As anticipated, TransCanada has pulled the plug on the controversial Cacouna port that really should never have seen the light of day.
Massive export port beside (endangered) beluga whale habitat, with massive tankers plying the St. Lawrence? Nope.
Taking a page out of their leaked Edelman PR strategy (the two have now parted ways), TransCanada’s response in their blog says their decision was not based on some so-called “well funded” opposition groups, “want[ing] to deny Canadians the right to benefit from a reliable domestic supply of energy that ensures Canadians enjoy the quality of life they’ve come to expect in this country every day.”
First of all, I always chuckle when TransCanada suggests opposition is well funded. This is rich coming from the corporation funnelling millions into a PR strategy trolling Google searches and targeting local media along the pipeline path with pro-pipeline spin.
The reality is opposition to the Cacouna port, and the project in Quebec is diverse and growing.
Thousands were mobilized to march several times in Cacouna against the port. Dozens of municipalities are calling for a review or rejecting the project. Gabriel Nadeau-Dubois’ crowd funding effort for a local grassroots group opposing the pipeline hit over $300,000 in a matter of days. A successful injunction against the port driven by a number of Quebec environmental groups. There was a federal NDP motion against the port. Even Quebec and Albertan Premiers have said the port needs to be away from belugas. And clearly Quebec public opinion clearly not onside with the project.
So what does this mean?
With TransCanada finally confirming the death of the Cacouna port comes big news — a two-year delay in the pipeline project.
“The result of this alteration to the project scope and further refinement of the project schedule is expected to result in an in service date of 2020.”
This means that TransCanada won’t be filing additional information relating to these changes to the National Energy Board (NEB) until the final quarter of 2015.
It is hard to fathom how the NEB could deem TransCanada’s application as complete and proceed with the tight timeline imposed by Harper government omnibus changes.
For example, how can people and organizations that applied to intervene in Quebec be expected to participate in public hearings anticipated for mid-year if information on the pipeline route in their province isn’t tabled?
NEB should send Energy East back to the drawing board
The reasons are abundantly clear. Adding to an incomplete application, Ontario First Nation leaders have already called for a halt to the process until they can be properly consulted. Thousands have told the NEB the process is insufficient without including the upstream climate pollution impacts of filling the pipeline.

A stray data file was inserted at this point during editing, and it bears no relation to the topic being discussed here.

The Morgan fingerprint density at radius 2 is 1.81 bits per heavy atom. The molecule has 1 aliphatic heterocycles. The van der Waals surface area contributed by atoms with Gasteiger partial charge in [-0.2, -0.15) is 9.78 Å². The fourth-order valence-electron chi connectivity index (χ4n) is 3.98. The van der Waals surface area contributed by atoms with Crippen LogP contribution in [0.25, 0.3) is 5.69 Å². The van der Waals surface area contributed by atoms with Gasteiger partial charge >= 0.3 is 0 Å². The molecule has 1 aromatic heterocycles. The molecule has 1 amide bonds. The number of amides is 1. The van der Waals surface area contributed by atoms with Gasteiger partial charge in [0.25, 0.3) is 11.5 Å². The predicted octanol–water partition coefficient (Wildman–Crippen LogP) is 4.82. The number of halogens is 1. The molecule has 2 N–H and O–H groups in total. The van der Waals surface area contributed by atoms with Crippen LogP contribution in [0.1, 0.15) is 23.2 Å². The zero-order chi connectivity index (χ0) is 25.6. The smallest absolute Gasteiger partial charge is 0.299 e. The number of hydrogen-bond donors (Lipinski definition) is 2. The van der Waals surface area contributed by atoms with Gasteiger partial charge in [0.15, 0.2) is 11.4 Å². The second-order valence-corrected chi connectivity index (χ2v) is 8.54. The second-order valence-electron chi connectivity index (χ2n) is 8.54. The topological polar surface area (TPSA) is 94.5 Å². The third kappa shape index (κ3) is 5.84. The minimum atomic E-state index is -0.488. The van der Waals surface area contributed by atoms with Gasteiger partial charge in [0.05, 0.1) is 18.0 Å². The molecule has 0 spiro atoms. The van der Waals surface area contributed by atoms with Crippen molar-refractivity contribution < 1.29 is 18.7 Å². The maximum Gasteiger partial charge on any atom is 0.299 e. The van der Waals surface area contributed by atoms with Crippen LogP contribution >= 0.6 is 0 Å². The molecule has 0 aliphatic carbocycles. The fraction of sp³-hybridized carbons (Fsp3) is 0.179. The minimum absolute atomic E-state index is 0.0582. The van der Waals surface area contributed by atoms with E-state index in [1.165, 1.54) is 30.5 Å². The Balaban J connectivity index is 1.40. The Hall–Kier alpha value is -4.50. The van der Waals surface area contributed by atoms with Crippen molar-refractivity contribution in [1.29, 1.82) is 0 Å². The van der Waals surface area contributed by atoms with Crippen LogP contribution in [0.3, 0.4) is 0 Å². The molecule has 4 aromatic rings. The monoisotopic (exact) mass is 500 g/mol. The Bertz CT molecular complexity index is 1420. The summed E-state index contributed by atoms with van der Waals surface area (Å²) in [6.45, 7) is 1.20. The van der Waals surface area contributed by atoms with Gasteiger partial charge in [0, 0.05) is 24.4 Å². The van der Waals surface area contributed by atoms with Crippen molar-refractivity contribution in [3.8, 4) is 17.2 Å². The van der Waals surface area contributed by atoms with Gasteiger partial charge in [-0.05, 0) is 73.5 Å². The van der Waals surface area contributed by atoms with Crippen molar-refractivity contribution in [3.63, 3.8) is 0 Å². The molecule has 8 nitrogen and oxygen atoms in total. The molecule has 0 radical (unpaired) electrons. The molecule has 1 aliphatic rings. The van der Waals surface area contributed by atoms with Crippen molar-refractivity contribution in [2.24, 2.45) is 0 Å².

All eyes on Red Head, Saint John
One thing is sure, the spotlight is going to shift to New Brunswick, home to the only massive export port currently on the books for the Energy East project.
Here TransCanada would work with Irving in a $300-million partnership that would see tankers carrying 2.2 million barrels of oil ply the waters of the Bay of Fundy, from Saint John, along the coast of Nova Scotia, towards refineries in Houston, the Gulf of Mexico, Europe and possibly India and China.
The Bay of Fundy is a summer home for the North Atlantic right whale, among the most endangered whales in the world. The bay also provides an important “nursery” where the calves are raised. The top threats faced by right whales include ship strikes, low-frequency ship noise (that can cause them chronic physiological stress) and climate change which can diminish the availability of food in the oceans for them. About a dozen years ago Irving Oil rerouted their shipping lanes to reduce the risk of collision, but increased shipping and associated factors clearly pose risks.
And we know that there is growing opposition to Energy East in the Red Head community of Saint John, the frontline community where the pipeline would meet the ocean.
The Red Head Anthony’s Cove Preservation Association explains, “Our association is dedicated to preserving the nature and quality of life for all current and future residents of Red Head, and to protecting our air, land, and the Bay of Fundy in solidarity with all other groups who oppose the Energy East pipeline.”
In response, they are organizing a march to “the end of the line” on May 30 starting at 1 p.m. They state, “We hope this walk will be huge and show that we oppose the Energy East pipeline. We want ‘Big Oil’ to realize that there are better options for Canada than tar sands and destroying our oceans, our forests, our air, and our quality of life. We already have pipelines and do not want any more. This is an open invitation to all groups who are interested in seeing and saving the beautiful area that is ‘the end of the line’ for Energy East.”
The Council of Canadians is supporting this mobilization.
Fredericton-based Council of Canadians Energy East New Brunswick campaigner Mark D’Arcy highlights, “Red Head, New Brunswick is ground zero for the proposed Energy East pipeline. This community lies just east of Saint John and boasts a series of beautiful, scallop-shaped coves along the Bay of Fundy. This pristine backdrop is the final destination for the 4,400-km export pipeline from Alberta tar sands, where it will be delivered to a proposed 18-tank storage facility (‘tank farm’), and a marine terminal for oil supertankers.”